An initiative would go on the 2024 ballot that would:

  1. Authorize a general obligation bond to:

    1. Build thousands of new community behavioral health beds in state-of-the-art residential settings to house Californians with mental illness and substance use disorders, which could serve over 10,000 people every year in residential-style settings that have on-site services – not in institutions of the past, but locations where people can truly heal.

    2. Provide more funding specifically for housing for homeless veterans.

  2. Amend the Mental Health Services Act (MHSA), leading to at least $1 billion every year in local assistance for housing and residential services for people experiencing mental illness and substance use disorders, and allowing MHSA funds to serve people with substance use disorders.

  3. Include new accountability and oversight measures for counties to improve performance.

The MHSA was originally passed 20 years ago; it is now time to refresh it so it can better meet the challenges we face. Key changes that the Governor is proposing include: Creating a permanent source of housing funding of $1 billion a year in local assistance funds to serve people with acute behavioral health issues, focusing on Full Service Partnerships for the most seriously ill; and allowing MHSA to be used for people with substance use disorders alone.

“This is the next step in our transformation of how California addresses mental illness, substance use disorders, and homelessness – creating thousands of new beds, building more housing, expanding services, and more," said Newsom. "People who are struggling with these issues, especially those who are on the streets or in other vulnerable conditions, will have more resources to get the help they need.”


The Administration plans to work in close partnership with legislative leaders in this space including Senator Eggman and Assemblymember Jacqui Irwin (D-Thousand Oaks), as well as with the California State Association of Counties, other critical local government stakeholders, community-based service organizations, advocates, and people with lived experience as bill language is developed.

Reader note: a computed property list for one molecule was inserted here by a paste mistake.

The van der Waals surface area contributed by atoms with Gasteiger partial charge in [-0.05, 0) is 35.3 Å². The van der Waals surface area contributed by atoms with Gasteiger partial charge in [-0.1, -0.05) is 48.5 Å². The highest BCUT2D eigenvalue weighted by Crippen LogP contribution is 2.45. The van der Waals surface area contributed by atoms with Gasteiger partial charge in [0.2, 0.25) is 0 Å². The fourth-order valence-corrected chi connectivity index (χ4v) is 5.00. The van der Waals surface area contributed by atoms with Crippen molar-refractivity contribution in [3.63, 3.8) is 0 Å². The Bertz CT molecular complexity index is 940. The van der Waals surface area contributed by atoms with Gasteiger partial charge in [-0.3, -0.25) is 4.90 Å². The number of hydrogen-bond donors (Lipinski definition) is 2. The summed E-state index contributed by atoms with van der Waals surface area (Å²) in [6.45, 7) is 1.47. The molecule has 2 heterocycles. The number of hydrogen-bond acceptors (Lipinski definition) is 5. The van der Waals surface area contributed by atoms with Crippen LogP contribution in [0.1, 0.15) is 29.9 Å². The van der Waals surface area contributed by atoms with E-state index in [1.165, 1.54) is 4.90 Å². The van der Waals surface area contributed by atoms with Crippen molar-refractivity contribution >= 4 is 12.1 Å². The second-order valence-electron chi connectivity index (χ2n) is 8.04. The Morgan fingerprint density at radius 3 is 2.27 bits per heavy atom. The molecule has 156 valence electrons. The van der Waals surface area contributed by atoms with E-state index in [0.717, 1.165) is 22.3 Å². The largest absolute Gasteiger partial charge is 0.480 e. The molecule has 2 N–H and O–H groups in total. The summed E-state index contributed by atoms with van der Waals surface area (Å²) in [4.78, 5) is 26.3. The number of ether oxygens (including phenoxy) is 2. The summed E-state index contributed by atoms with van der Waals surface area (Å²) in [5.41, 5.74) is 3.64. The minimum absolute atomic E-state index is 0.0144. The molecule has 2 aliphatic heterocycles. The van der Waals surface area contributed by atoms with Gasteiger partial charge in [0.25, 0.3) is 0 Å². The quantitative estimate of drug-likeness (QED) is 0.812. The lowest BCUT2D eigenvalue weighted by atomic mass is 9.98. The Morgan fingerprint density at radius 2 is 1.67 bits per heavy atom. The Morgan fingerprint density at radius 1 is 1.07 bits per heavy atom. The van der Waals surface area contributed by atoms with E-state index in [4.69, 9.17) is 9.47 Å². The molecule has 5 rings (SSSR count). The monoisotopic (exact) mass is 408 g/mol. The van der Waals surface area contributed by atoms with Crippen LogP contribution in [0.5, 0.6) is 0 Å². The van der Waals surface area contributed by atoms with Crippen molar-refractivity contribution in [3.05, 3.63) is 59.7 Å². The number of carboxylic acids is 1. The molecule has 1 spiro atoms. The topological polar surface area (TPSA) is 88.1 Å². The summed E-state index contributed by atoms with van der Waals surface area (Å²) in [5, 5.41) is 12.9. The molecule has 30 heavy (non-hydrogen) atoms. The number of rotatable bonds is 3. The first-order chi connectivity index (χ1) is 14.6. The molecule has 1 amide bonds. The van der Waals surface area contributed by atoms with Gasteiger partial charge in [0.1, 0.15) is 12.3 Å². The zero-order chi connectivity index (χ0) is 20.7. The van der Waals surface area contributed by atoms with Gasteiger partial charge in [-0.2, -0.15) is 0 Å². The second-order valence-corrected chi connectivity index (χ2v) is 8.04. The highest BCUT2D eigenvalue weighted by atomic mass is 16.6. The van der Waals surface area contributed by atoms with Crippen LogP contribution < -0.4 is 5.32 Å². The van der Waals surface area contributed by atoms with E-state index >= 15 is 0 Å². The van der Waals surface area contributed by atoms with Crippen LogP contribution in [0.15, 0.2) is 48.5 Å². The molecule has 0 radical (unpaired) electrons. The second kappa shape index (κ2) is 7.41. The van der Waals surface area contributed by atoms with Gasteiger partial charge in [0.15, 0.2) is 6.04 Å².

WHAT ELSE GOV. NEWSOM HAS DONE:

  • $2.2 billion for the Behavioral Health Continuum Infrastructure Program.

  • $1.5 billion for Behavioral Health Bridge Housing.

  • $1.4 billion to expand and diversify the behavioral health workforce.

  • $4.7 billion Master Plan for Kids’ Mental Health, of which the Children and Youth Behavioral Health Initiative is the central component.

  • $1.4 billion to build out a Medi-Cal benefit for mobile crisis response, as well as $38 million to expand 9-8-8 and CalHOPE crisis call center.

  • Over $600 million to support community-based alternatives to state hospitalization for those who commit felonies who are incompetent to stand trial.

  • Over $1 billion to address the opioid epidemic.

  • $7 billion to reform CalAIM – enhanced care management for people with serious mental illness, a no wrong door approach to care, and more.

  • $1.6 billion proposed to implement the California Behavioral Health Community-Based Continuum Demonstration to strengthen services and supports for those who are at risk of homelessness, incarceration and foster care placements.

  • $50 million for the California Veterans Health Initiative (CVHI) for veteran suicide prevention and mental health.


Comentários


bottom of page